You are using an outdated browser that does not fully support the intranda viewer.
As a result, some pages may not be displayed correctly.

We recommend you use one of the following browsers:

Full text

Proceedings of the Symposium on Global and Environmental Monitoring

M. Sharman
Agriculture Project
Institute for Remote Sensing Applications
Joint Research Centre, Ispra Establishment, Italy
ISPRS Commission Number VII
The Pilot Project of Remote Sensing applied to
Agricultural Statistics (EEC) has been
established to demonstrate a methodology for
monitoring crop acreages and yields in Europe by
remote sensing. One of the Actions of this
project (Action 4) involves the visual
interpretation of high-resolution (SPOT and TM)
images for real-time monitoring and estimation of
changes in crop acreages. The estimates are made
from images collected repeatedly over sample
sites scattered throughout Europe, of which there
will be 50 at the end of the demonstration phase.
Although ground data are collected at the sample
sites, they are not made available to the image
interpreters until the end of the cultural year.
Estimates must therefore be made in the absence
of current ground data, and operational
requirements demand that results are available
within two or three weeks of image acquisitions.
The sampling strategy and the methodology of
image interpretation assisted by software are
discussed. Preliminary results are presented and
the significance of these results to the wider
aims of the Pilot Project, and the means by which
they are to be integrated into an Advanced
Agricultural Information System are pointed out.
Key Words:
Agricultural Monitoring, High resolution. Multi-
temporal. Image interpretation
The Directorate General VI (Agriculture) needs
precise and accurate information on agricultural
statistics in order to direct the common
agricultural policy of the European Economic
Community. The data it requires include: (1) the
areas under various crops of economic importance,
(2) the production of those crops, and, if
possible, (3) a forecast of EEC production, and
if possible (4) a forecast of foreign production.
Such data are also required by the Statistical
Office of the European Communities (SOEC).
The Commission has therefore set up the Pilot
Project for Remote Sensing Applied to
Agricultural Statistics, which uses both remote
sensing and agro-meteorological modelling to
achieve its aims (Meyer-Roux 1987). The project
is directed by the Joint Research Centre under
the supervision of the DG VI and the OSCE.
Financed for 5 years, its work is carried out
largely by means of contracts with national and
private organisations throughout the European
Community. For convenience, the project is
normally referred to as the "Agriculture
Amongst its many activities,
undertaking the ambitious task
resolution satellite imagery
estimates of changes in area,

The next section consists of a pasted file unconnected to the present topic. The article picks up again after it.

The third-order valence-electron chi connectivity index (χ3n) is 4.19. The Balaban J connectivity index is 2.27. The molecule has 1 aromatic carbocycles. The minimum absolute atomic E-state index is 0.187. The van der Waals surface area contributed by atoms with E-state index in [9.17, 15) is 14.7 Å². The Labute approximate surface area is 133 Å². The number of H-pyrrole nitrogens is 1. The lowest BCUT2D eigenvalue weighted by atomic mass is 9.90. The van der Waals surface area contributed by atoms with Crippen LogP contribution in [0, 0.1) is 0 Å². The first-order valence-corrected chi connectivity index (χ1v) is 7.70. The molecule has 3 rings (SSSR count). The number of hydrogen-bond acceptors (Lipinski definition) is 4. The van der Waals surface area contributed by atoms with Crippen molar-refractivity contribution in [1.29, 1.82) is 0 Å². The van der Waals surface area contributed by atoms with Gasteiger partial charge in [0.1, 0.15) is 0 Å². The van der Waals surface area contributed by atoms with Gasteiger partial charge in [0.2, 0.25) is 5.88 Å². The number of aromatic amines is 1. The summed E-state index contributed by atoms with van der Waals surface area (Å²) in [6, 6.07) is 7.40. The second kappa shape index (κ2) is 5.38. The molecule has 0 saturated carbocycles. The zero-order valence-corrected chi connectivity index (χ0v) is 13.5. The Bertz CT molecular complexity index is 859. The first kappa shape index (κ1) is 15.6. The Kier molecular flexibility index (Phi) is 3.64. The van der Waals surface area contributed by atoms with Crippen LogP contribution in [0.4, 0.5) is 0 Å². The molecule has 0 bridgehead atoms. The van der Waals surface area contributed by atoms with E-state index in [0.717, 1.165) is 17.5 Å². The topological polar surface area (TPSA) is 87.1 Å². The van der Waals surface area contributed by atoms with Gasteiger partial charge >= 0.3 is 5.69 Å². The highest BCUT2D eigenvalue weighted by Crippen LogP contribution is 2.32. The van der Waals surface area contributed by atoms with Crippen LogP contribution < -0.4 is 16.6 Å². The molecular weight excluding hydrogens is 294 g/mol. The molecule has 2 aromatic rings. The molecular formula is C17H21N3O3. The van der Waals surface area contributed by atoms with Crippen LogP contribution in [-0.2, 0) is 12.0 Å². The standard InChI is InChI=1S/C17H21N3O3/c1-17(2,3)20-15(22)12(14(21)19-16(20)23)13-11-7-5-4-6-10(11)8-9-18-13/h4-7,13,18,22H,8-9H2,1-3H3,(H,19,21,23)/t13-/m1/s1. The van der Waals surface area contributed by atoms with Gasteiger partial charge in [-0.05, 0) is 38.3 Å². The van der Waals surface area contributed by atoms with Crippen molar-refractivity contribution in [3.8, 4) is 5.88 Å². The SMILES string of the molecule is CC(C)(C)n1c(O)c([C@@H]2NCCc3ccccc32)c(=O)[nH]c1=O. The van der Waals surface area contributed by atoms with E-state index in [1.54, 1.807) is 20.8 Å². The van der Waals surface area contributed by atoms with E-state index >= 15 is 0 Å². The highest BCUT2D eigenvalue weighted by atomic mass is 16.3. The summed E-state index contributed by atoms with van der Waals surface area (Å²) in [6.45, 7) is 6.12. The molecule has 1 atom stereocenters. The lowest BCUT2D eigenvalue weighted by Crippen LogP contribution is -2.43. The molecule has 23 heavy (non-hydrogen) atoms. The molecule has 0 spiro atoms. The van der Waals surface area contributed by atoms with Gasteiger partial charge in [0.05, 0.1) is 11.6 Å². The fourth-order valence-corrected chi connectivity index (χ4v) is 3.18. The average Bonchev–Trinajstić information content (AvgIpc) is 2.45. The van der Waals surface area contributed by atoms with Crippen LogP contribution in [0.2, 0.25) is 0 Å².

the project is
of using high-
to provide rapid
from one year to
the next, of a number of selected crops. As a
secondary aim, the images are to be used to
provide estimates of the potential yields of
those crops. The imagery is to be interpreted
visually by experts assisted by computer.
Called Action 4 in the nomenclature of the
project, the high-resolution monitoring is
designed to give results purely at the European
scale; that is, it is not intended to provide
accurate statistics at a more local level. It is
also intended to lead to the definition of a
refined and improved methodology for high-
resolution monitoring of agriculture.
Action 4 has two distinct parts; the first being
the ground work carried out for validation, and
the second, which forms the main subject of this
paper, being the image interpretation. The
remote sensing part of Action 4 is undertaken by
a consortium headed by a French consulting firm
called "Services de Consultation de l'Observation
de la Terre" (S.C.O.T.), a wholly-owned
subsidiary of the Centre National des Etudes
Spatiales (CNES). The remainder of the
consortium is made up of the Service Central des
Enquêtes et Etudes Statistiques (SCEES), a
software house called Geosys, and SGS Qualitest.
It is associated by convention with the LERTS.
It is here referred to for convenience as
S.C.O.T. Based at Toulouse in south-west France,
the consortium benefits from its situation at the
heart of the European industry of space-related
research .
t o
Clearly it is out of the question to attempt
monitor all of the 2.25 million square kilometers
of the EEC with high-resolution imagery. The
cost and volume of data make it necessary to use
a method based on a set of sample sites. The
project will demonstrate Action 4 on 50 sample
sites throughout the European Community, but will
work up to that number over several years
described below. Each site is 40 km on a side,
and can therefore be covered completely by a
single SPOT (60 x 60 km) scene or TM (90 x 90 km)
quarter scene.
', SMI